On the Presence of God, Religion and Spirituality in the Theater



A story — more like an op-ed — in the U.K. Telegraph got my attention this morning. During this holy week for Jews as well as Christians, Dominic Cavendish has written “The God-Shaped Hole in Our Theatre Culture,” a kind of indictment of the lack of plays on British stages that deal with God, religious and spirituality, although his real beef has to do with God, however one might define that. Specifically, he writes about

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Oscar-winning actor, director and comedian Roberto Benigni performing his acclaimed solo show ‘TuttoDante’, to five-star acclaim. And one of Italy’s most revered theatre directors, Romeo Castellucci, has just installed his triple-headed radical response to The Divine Comedy to the Barbican for a week.

And what bothers Cavendish, apparently, is the idea that works that deal with “the big stuff: dying, damnation, redemption, salvation” are being brought to the Brits by Italians. He says that fact “is shaming – or at least rather telling.”

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What bothers me about what bothers Cavendish is that the story he has written smacks of an editor telling a writer to go out and find a trend story to fill some feature space in the news hole and then coming up with a half-baked and not quite well-thought-out enough idea that is marred by what tonally feels like faux-outrage and faux-concern. “I’m not a God-squad type,” he writes…

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“I’m a beyond-lapsed Catholic. Yet something in me shudders at the thought that the only reference to a divine creator anywhere apparent on our stages this fortnight so far as I can tell, aside from the noble Italian invasion, is in His Dark Materials at the Birmingham Rep, where God, sorry ‘The Authority’, isn’t so much dead, as in need of a mercy killing.

Well, why does something in him shudder if he’s beyond-lapsed? Where is it written that any theatre community must have this amount or that amount of work on religious, or on any issue? It’s like saying in the 1970s and early 1980s there were this number of plays about the Vietnam War and now, so as never to forget about it, the American stage should always have this number or that number of plays about the Vietnam War. Or gay issues. Or kitchen sink dramas. Or Shakespeare. Or the Greeks. Or revivals of plays from the Spanish Golden Age. Or Miller and Williams and Albee. Or musicals. Or any other genre or any other subject. Cavendish goes on to remind the reader — or maybe it’s really just himself — that “our rich theatrical tradition sprang from the church,” which is true, of course. He goes on to outline a short history of Morality and Mystery plays and quotes playwright Peter Gill’s assertion…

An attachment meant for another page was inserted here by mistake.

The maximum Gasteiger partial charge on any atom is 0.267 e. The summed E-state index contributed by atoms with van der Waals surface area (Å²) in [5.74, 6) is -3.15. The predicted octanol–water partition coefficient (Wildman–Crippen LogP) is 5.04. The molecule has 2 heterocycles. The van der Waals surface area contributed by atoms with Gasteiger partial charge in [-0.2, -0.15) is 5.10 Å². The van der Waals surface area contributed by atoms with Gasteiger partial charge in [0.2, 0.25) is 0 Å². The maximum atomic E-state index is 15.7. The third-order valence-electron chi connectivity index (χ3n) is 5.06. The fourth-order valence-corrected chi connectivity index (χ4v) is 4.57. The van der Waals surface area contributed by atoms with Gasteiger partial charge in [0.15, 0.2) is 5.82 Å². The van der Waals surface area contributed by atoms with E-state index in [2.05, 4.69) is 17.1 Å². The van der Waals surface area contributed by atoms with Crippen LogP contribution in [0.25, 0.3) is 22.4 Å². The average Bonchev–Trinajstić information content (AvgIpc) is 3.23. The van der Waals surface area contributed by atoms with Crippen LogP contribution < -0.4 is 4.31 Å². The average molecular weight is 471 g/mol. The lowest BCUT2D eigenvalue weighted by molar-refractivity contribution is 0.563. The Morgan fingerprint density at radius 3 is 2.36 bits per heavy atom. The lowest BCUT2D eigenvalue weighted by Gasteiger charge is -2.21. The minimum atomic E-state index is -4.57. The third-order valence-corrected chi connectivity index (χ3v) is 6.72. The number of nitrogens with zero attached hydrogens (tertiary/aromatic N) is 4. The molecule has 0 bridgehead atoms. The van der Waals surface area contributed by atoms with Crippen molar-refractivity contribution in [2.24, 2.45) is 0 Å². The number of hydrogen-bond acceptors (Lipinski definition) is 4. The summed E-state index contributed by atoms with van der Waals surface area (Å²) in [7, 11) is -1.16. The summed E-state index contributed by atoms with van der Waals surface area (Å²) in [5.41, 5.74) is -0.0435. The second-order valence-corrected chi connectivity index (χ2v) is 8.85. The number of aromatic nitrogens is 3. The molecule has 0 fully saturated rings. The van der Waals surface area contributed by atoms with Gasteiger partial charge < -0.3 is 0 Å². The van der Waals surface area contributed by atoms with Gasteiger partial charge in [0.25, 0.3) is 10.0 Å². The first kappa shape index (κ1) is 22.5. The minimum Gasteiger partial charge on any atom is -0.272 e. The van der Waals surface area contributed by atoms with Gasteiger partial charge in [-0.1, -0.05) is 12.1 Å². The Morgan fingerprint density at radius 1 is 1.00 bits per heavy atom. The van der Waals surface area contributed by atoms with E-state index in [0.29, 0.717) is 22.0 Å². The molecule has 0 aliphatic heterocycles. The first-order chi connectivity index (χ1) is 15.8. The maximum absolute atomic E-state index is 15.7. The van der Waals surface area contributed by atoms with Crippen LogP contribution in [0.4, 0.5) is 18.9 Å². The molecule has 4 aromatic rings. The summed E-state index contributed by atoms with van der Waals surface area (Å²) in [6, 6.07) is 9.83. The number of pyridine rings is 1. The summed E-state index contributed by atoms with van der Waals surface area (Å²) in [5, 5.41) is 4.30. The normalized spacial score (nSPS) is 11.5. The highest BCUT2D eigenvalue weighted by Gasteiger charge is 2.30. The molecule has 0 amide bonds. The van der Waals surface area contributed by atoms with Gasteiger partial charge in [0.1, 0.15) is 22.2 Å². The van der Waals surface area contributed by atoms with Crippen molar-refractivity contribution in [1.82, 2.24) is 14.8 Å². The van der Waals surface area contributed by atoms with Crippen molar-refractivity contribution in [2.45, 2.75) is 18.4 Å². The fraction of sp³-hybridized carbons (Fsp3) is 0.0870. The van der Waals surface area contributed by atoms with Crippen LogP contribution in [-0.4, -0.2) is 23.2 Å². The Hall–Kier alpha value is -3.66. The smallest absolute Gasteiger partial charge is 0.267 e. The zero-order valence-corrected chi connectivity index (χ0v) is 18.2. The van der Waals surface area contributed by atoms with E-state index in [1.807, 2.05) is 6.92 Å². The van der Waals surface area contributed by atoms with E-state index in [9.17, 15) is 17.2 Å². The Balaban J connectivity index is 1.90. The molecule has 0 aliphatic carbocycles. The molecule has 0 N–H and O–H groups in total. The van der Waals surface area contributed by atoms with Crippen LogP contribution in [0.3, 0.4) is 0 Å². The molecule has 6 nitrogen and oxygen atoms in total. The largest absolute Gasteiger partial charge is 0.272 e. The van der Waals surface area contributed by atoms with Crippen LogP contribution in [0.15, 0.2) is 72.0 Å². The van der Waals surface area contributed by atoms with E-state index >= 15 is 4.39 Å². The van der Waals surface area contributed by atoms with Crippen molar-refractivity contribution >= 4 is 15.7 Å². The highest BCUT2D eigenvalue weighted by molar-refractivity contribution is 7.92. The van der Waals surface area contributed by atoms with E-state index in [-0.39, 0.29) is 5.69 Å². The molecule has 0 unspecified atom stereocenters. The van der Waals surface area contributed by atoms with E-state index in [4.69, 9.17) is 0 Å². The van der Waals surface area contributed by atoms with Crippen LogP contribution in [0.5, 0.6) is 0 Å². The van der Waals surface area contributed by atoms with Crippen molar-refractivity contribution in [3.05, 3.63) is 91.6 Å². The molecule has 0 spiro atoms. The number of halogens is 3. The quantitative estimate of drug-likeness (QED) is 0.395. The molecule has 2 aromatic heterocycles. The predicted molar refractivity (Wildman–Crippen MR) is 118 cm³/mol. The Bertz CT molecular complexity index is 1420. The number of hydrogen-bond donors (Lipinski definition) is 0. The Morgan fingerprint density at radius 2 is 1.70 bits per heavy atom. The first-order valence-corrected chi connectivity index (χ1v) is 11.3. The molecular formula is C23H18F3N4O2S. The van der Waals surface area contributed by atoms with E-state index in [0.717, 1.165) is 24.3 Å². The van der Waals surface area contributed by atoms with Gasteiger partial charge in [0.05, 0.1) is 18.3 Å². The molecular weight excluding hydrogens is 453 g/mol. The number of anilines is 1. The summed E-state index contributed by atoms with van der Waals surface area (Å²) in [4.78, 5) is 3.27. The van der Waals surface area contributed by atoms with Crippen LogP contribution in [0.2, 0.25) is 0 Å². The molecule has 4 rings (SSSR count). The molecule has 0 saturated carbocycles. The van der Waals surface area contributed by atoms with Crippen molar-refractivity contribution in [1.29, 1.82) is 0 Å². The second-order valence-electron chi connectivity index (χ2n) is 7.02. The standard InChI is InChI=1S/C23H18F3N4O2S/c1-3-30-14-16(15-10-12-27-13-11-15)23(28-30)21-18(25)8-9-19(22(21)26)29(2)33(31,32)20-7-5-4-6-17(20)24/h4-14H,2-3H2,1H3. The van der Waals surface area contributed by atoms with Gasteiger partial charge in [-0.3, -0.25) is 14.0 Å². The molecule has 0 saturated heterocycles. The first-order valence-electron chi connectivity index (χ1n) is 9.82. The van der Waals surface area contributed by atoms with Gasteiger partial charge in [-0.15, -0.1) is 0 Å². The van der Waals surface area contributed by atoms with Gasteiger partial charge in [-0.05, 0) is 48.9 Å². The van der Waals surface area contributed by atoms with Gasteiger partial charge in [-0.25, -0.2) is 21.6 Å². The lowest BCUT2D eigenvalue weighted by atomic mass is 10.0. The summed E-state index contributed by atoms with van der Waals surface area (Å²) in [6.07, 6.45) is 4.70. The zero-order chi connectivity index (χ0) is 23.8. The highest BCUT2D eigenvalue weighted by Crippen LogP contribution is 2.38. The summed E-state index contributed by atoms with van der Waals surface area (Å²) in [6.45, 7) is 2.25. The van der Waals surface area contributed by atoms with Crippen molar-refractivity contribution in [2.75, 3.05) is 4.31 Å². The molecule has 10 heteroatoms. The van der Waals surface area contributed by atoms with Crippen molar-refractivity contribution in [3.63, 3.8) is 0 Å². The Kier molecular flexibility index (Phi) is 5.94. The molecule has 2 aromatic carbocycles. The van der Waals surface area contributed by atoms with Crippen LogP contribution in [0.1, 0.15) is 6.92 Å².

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“If it hadn’t been for the York Realist [one of the York Mysteries’ clerical authors], Shakespeare would have been a second-rate writer like Goethe.”

Ouch — so now let’s repurpose an attack on 18th and 19th century Germans?

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Cavendish’s real point is that “for better or worse, religious faith has become a major feature of this new century” and it “warrants consideration.” He puts forth a very selective list of plays that this or that company might take on, a list that includes works by Calderon, Fo and Strindberg. He suggests taht “we could even have a set of commissions that specifically set out to explore faith today. Or would that be to bring down the wrath of militant atheists?”

More ouch. If there aren’t enough plays running in the U.K. that are, for his taste, directly related to God, religion and faith, that does not mean there is clear and irrefutable empirical evidence that the theater is run by “militant atheists.” Indeed, here in America, where religious fervor is considerable more visible and vocal than in the U.K., evidence of spirituality in our theater artists is just about everywhere. What about how the Actors Temple, right on West 47th Street, has been saved by its availability as an Off-Broadway house, offering increased visibility at a critical time for that congregation? We have gospel musicals and, of course, St. Malachy’s, known as the Actor’s Chapel. We do not hestitate to present plays such as, to take one example, the recent Roundabout Theatre Company revival of A Man for All Seasons. We deal with spirituality in Off- and Off-Off-Broadway work all the time — just look, for heaven’s sake, at the Civilians’ This Beautiful City and how, in creating documentary theater around the evangelical movement in Colorado Springs, Colo. without necessarily taking sides, especially where Ted “I’m-Not-Gay-I-Have-Urges” Haggard is concerned.

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Bottom line: I’m not in the U.K., I can only speak for my community. But Cavendish’s cavils strike me as too coy by half. He should take a look around. I bet he’ll find belief in the strangest and most unexpected of places.

Well, sitting here today thinking about this, I realized that we have plenty of God, religious and spirituality in our theatre.

UPDATE: Read this story in Slate on the current crop of Passion plays.